The New Jersey Devils would ultimately be fated to miss the playoffs for the fourth consecutive season. While the amount of blame can be widely spread out, all we as fans can do now is focus on the positives from this season and speculate on what change general manager Ray Shero will bring this offseason. The Devils are in the early stages of establishing their new identity and have laid out a solid foundation to build from. One of the defensive cornerstones of this foundation is 21-year old Damon Severson, who just completed his second (and first healthy) season with the Devils organization.
The Melville, SK native showed a lot of promise in his injury-riddled rookie campaign. Severson struggled mightily at times this season, and would sometimes find himself relegated to the press box as a result. By most standards, Severson’s sophomore year would widely be considered a disappointing follow-up to his rookie campaign. He certainly got swept up in the team’s low-shooting non-offensive tendencies that ultimately led to their demise from playoff contention. While I’m certain that we’ve yet to see Severson play his best hockey in a Devils sweater, I wouldn’t call the young right-shooting defenseman’s sophomore campaign an utter disaster, especially considering how his shortcomings are easily identifiable.
You first have to look at Severson’s numbers from last season. In 51 games, he notched five goals and 17 points, compared to the one goal and 21 points he had in 71 contests this year. He currently leads Devils defensemen in points and is the only one to register 20 assists (which is a personal milestone for him as well). One category where Severson is lacking that attributed strongly to his questionable season are his shots on goal. Severson is behind John Moore and David Schlemko in shots by Devils defensemen, who respectively registered 103 and 101, out of which they scored a combined for ten goals. Severson scored just once on 92 shots, which at first glance, appears on par with his 14-15 shot totals (93) until you take factors like the number of games he played each season into consideration. The chart below compares in Severson’s first two years, his average points and shots per game in relation to the number of games he played.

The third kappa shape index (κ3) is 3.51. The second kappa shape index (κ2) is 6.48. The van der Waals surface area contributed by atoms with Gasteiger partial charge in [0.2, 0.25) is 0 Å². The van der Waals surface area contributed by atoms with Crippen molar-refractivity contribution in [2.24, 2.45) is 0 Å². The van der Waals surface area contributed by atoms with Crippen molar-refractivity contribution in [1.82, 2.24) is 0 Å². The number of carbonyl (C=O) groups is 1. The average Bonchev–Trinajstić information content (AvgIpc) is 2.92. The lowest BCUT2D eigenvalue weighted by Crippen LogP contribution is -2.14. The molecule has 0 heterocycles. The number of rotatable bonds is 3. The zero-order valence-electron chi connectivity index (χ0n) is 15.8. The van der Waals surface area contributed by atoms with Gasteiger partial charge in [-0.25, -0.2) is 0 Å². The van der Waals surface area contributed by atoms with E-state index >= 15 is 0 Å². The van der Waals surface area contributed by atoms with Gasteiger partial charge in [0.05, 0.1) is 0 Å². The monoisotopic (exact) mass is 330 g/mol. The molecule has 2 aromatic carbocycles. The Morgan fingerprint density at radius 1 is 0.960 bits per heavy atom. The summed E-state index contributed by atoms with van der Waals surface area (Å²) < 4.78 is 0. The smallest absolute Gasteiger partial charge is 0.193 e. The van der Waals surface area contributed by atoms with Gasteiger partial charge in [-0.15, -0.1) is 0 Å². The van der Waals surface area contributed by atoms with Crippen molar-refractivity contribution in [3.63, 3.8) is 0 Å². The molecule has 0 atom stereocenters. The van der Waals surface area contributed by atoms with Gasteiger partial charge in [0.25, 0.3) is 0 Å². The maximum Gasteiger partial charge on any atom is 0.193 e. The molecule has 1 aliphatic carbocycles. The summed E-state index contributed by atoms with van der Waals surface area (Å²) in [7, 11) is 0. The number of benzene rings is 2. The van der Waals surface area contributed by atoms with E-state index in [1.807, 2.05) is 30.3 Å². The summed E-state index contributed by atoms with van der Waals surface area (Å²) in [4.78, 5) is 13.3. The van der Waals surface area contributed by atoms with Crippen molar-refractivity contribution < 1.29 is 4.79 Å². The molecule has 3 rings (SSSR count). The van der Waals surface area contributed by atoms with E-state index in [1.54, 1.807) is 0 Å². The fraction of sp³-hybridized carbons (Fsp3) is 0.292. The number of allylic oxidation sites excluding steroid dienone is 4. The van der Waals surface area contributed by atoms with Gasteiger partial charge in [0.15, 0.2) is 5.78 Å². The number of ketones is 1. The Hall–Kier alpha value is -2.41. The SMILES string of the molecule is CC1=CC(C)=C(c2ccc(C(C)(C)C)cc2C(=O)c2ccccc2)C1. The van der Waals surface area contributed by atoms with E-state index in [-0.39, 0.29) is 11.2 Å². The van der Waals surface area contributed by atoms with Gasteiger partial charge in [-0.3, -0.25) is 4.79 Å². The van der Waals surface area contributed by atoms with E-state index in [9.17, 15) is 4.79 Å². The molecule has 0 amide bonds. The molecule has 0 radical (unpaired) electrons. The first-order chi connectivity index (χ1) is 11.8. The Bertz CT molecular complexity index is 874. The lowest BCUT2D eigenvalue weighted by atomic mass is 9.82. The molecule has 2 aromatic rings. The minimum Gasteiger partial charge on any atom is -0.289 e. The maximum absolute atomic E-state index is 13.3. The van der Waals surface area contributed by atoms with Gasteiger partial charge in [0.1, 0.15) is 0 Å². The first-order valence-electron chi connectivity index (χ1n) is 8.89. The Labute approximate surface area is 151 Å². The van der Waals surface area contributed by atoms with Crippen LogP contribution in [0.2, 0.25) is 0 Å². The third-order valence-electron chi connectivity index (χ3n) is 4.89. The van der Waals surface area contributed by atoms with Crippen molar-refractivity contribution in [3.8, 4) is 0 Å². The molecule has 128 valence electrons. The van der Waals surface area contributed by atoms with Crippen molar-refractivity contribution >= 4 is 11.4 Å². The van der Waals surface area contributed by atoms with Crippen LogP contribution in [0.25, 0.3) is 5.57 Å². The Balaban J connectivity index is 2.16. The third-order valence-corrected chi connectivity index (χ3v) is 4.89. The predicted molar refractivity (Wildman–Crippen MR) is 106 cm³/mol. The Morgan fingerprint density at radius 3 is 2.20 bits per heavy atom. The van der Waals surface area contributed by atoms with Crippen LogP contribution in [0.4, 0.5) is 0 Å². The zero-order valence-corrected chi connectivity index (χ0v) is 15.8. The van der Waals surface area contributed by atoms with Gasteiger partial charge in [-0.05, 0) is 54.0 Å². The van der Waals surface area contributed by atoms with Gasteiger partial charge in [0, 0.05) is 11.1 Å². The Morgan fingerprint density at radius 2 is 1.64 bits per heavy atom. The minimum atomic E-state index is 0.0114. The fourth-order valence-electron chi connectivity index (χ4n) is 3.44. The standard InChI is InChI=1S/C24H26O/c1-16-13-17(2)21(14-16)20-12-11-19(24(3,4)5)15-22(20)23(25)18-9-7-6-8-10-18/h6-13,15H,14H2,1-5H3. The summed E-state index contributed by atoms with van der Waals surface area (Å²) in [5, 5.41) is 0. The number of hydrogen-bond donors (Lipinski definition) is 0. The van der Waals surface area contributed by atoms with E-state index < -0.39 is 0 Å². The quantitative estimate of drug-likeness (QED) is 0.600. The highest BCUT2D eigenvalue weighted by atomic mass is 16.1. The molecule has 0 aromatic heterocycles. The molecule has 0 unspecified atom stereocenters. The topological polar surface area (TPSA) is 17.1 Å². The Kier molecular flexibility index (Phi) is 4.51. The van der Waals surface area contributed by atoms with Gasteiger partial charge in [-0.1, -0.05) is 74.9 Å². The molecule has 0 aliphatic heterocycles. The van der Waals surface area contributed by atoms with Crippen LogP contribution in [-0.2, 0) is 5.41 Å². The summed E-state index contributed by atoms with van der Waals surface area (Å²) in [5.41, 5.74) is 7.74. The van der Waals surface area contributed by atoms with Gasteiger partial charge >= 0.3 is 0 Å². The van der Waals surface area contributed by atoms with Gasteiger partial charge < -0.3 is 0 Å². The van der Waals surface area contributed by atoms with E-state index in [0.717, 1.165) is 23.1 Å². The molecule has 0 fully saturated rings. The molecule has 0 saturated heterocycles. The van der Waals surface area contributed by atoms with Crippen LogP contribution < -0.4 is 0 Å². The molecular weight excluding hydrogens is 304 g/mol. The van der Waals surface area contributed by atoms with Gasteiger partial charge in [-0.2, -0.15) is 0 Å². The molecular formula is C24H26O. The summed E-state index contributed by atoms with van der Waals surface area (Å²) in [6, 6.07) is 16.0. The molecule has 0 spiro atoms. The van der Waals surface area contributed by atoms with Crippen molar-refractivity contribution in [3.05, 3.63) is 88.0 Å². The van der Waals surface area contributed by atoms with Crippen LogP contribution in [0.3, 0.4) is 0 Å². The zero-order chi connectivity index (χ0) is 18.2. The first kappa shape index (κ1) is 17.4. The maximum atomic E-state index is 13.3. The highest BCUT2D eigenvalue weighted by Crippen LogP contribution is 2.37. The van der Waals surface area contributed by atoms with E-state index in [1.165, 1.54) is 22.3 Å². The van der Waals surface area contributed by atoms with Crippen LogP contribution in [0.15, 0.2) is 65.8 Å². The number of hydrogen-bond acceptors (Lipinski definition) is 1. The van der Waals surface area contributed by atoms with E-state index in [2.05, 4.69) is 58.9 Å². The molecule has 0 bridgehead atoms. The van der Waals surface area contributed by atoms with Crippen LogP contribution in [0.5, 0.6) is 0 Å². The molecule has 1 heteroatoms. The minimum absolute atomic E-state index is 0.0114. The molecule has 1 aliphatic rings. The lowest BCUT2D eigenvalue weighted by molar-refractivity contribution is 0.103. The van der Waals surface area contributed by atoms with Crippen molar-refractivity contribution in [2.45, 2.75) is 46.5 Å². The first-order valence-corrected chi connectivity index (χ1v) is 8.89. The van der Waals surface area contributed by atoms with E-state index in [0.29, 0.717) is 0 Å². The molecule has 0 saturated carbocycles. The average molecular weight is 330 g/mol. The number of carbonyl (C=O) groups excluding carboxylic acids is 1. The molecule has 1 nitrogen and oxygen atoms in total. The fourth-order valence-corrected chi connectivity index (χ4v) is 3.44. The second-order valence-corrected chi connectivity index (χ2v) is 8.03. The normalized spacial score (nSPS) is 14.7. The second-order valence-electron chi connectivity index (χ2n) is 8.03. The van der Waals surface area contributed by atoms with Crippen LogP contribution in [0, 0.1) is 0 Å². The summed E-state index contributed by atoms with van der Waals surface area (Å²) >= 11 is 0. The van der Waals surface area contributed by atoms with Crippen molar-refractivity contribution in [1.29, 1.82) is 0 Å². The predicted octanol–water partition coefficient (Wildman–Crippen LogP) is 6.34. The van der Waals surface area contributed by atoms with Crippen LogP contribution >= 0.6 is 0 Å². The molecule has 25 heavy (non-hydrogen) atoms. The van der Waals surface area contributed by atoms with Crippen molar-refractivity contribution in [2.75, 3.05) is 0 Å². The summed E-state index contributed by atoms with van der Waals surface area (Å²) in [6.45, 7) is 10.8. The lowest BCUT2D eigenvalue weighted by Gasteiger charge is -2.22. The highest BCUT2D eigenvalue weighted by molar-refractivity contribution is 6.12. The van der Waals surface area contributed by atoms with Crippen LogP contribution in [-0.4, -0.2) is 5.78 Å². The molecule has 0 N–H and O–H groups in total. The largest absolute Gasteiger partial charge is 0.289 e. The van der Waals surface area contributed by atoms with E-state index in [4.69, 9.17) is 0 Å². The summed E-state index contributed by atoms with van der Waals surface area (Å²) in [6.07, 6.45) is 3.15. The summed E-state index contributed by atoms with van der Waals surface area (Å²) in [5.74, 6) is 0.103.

Like I mentioned earlier, the disparity is identifiable, and offers a lot of insight behind Severson’s offensive struggles this year. He was averaging almost two shots a game in his rookie year, which in turn earned the then-rookie defender five goals (four of which came in his first eight games. Nonetheless, Severson’s shot totals fluctuated between his playing time before and after his midseason injury. In the first 32 games of his rookie season, he averaged 2.31 shots a game (74 total), getting four goals and 11 points. Upon returning from his sidelining, Severson only had 19 shots in as many games, registering one goal and six points.
It’s clearly not a coincidence that his numbers (particularly in the goals category) this year, were comparatively subpar in regards to the points per game he averaged to his rookie year. Severson is highly capable of getting back to averaging two shots a game, which is a goal he should set going into next season. The difference when he’s performing at that level can be monumental for the Devils, who are still looking for an authentic offensive anchorman for their defense corps. Severson has (and continues) shown flashes of potentially being that man the Devils hope will emerge from of their young defensive core to supplement their defensive depth, which drops off considerably beyond the team’s top pairing of Andy Greene and Adam Larsson.